Did we really run over our fields at random in 30 ton farming vehicles? Agri-consultant Tim Chamen wants to stop it happening now.
Speak to any experienced garden vegetable grower about the acceptability of running a car over their vegetable plot and I guess they would look at you in horror!
And yet this is what farmers worldwide have done with their machines for many years because of the difficulty of doing otherwise. As the drive for improved production efficiency has risen together with labour costs (PDF, 41pp), farm machines have increased dramatically in size and crucially in weight.
When soil at 0.5m depth changes (and mostly for the worse) as a result of surface pressure, it is often uneconomic to repair in the short term and may take decades through natural processes. And the process is self-perpetuating: a heavier machine creates more compaction and a yet bigger and more powerful tractor is needed to try and remove it! It’s a vicious circle and yet there’s been little impetus to break it.
Soil compaction is a serious problem. Crop yields on average are reduced by 12% due to soil compaction while energy inputs can often be doubled. Similarly, compacted soils don’t absorb as much water leading to fertiliser run-off, soil erosion and loss of chemicals and nutrients. Water-logging events can also rise, leading to increased emissions of nitrous oxide, a gas about 300 times more damaging to the atmosphere than carbon dioxide.
Controlled Traffic Farming
What then is the solution? Although we can’t tend the land without running on it, there is now a clever way of confining wheels or tracks to narrow strips in the field to just 15% of the area, something we call ’Controlled Traffic Farming’ (CTF).
This has been made possible (or at least a lot easier) over the last decade or so by global navigation satellite systems (GNSS, more commonly referred to as GPS). Top guidance equipment can now auto-steer most farm machines to an accuracy of about 2cm; an amazing feat considering the complexity and speed of calculations needed!
But there is far more to achieving CTF than just investing in GNSS technology; all the machines in the farming system must match up in working width and the distance between the wheels or tracks. Manufacturers of farm machines have never considered this in their designs, but that is now changing and the benefits to farmers, food production and the environment are widespread and significant.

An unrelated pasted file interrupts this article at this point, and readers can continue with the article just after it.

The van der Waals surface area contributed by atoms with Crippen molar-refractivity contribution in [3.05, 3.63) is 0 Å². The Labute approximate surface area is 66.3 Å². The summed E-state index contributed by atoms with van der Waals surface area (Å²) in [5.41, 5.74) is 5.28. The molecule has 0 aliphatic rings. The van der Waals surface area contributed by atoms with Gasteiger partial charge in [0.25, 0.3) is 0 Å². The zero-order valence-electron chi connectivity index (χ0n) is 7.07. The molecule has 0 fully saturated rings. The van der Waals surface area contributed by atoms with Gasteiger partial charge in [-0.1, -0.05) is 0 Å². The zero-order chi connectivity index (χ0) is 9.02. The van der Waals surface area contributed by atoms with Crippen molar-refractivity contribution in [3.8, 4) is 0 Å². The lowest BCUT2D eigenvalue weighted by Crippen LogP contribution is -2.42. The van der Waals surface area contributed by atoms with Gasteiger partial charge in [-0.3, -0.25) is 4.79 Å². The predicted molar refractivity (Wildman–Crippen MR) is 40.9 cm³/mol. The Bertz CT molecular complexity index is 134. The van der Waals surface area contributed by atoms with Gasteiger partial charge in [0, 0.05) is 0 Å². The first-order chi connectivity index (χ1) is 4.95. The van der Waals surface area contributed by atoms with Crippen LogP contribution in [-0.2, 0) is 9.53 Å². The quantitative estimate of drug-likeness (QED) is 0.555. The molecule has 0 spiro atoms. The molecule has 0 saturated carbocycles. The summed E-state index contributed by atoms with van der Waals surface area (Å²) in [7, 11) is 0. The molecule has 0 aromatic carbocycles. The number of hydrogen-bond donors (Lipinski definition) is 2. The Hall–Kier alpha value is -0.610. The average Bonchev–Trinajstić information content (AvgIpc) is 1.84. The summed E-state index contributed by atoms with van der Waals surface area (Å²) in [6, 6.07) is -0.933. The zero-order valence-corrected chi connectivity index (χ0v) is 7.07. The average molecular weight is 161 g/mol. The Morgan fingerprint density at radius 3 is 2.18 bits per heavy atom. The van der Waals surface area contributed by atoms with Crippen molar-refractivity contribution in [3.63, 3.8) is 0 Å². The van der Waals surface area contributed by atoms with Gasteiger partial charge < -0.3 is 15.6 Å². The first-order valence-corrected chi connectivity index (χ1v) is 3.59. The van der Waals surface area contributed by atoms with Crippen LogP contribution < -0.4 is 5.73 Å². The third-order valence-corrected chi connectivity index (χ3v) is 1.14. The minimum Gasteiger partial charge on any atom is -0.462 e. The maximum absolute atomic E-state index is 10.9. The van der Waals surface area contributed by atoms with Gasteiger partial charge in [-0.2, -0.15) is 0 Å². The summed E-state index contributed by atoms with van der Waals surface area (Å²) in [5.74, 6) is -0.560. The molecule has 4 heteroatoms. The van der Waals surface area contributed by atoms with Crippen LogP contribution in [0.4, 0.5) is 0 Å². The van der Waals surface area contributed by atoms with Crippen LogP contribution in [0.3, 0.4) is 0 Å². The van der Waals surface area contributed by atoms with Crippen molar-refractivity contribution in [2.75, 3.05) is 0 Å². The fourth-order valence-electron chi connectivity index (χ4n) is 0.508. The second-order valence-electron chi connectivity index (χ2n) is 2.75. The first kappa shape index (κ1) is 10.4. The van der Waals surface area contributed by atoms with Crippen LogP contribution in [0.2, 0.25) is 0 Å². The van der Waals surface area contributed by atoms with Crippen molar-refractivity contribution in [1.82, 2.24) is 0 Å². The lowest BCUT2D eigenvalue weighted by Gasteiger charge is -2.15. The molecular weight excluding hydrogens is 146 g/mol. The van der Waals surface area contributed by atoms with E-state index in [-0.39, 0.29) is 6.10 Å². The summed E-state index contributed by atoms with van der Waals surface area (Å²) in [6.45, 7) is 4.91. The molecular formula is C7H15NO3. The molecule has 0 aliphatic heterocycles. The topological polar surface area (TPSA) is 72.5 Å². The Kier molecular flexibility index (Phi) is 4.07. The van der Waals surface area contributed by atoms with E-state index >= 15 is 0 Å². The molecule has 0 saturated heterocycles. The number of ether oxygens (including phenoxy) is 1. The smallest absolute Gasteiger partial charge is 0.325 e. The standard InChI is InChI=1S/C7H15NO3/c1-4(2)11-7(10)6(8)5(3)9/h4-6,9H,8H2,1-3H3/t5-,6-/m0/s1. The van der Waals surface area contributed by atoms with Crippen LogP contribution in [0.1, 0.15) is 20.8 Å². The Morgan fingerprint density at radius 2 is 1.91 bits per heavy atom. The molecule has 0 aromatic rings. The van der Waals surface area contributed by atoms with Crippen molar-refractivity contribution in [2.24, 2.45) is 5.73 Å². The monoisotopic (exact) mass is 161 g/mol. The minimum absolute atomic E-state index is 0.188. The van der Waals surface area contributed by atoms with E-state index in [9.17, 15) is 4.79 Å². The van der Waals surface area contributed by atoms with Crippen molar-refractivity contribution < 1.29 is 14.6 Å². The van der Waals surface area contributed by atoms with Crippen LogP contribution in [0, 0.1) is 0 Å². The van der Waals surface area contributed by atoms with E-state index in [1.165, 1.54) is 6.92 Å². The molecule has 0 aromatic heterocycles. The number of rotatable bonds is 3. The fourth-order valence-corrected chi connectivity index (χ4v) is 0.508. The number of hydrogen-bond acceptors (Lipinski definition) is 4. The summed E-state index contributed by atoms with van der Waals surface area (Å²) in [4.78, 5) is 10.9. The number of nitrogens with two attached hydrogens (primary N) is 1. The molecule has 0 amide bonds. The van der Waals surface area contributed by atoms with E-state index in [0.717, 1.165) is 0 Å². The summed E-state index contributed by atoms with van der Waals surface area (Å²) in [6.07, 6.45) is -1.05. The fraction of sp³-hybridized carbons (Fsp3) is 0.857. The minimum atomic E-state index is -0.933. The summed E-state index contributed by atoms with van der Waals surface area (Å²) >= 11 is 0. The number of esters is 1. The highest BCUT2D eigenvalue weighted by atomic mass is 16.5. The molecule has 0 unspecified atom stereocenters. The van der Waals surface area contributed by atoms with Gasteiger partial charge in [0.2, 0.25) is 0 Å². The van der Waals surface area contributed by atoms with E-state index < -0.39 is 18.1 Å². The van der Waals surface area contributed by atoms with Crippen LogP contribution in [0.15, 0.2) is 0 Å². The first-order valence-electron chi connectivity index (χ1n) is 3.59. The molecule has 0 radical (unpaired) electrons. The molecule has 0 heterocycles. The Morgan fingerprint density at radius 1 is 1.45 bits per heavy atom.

Where to from here?
For the past ten years, we as a small advocacy organisation have tried to facilitate CTF systems in Europe, but uptake is still limited. At present, only about 1.5% of the arable area in the UK is in CTF, and a much smaller proportion in Europe as a whole while it’s practically absent in the developing world
One wonders why the EU or national governments have not been more supportive in promoting these systems when they so obviously lead to increased production efficiency with reduced environmental impact – something they have been harping on about for many years!
One of the main barriers to adoption as I see it is the perceived extra cost. In reality, farms often save huge amounts on machinery investment (number and size of tractors for example) and their running costs consistently fall. CTF is still often left out of the debate in the popular farming press when it so obviously addresses the problems that are being discussed, and this is very frustrating.
What’s more, change in agriculture is notoriously slow, largely because many individuals are involved, with each having to be made aware of CTF and then convinced that it is in their interests to change. CTF also needs a fair bit of thought but once introduced makes life a lot easier.
On the positive side, Australia already has widespread adoption and is spending AUD3 million on CTF research. Adoption there has been driven by water availability – compacted soils are very poor at holding on to water!
And getting farmers converted with existing equipment is only the beginning; far greater things can be achieved with a complete revision of our mechanisation systems as envisaged by Halkett in the 1850s! He recognised the compaction issue and devised a machine that could leave 95% of any field free of compaction for all time, boosting yield and maintaining soil quality.
We must improve the uptake of CTF in the UK and abroad to at least a quarter of the area farmed. Otherwise it will remain an issue we’ll only have to address in years to come, with some disbelief that we didn’t tackle it sooner.
About Tim Chamen
Tim Chamen has a degree in agricultural engineering and spent 25 years at Silsoe Research Institute where he worked on tillage tool development and the effects of machinery compaction on soil and crop responses. Since leaving Silsoe in 1996 he has worked independently, undertaking contracts for machinery manufacturers, the EU and others and was granted a PhD from Cranfield University in 2011 on traffic compaction in agriculture. He set up Controlled Traffic Farming (CTF Europe) Ltd in 2007 as a focus for CTF advice and the company now has five partners across Europe.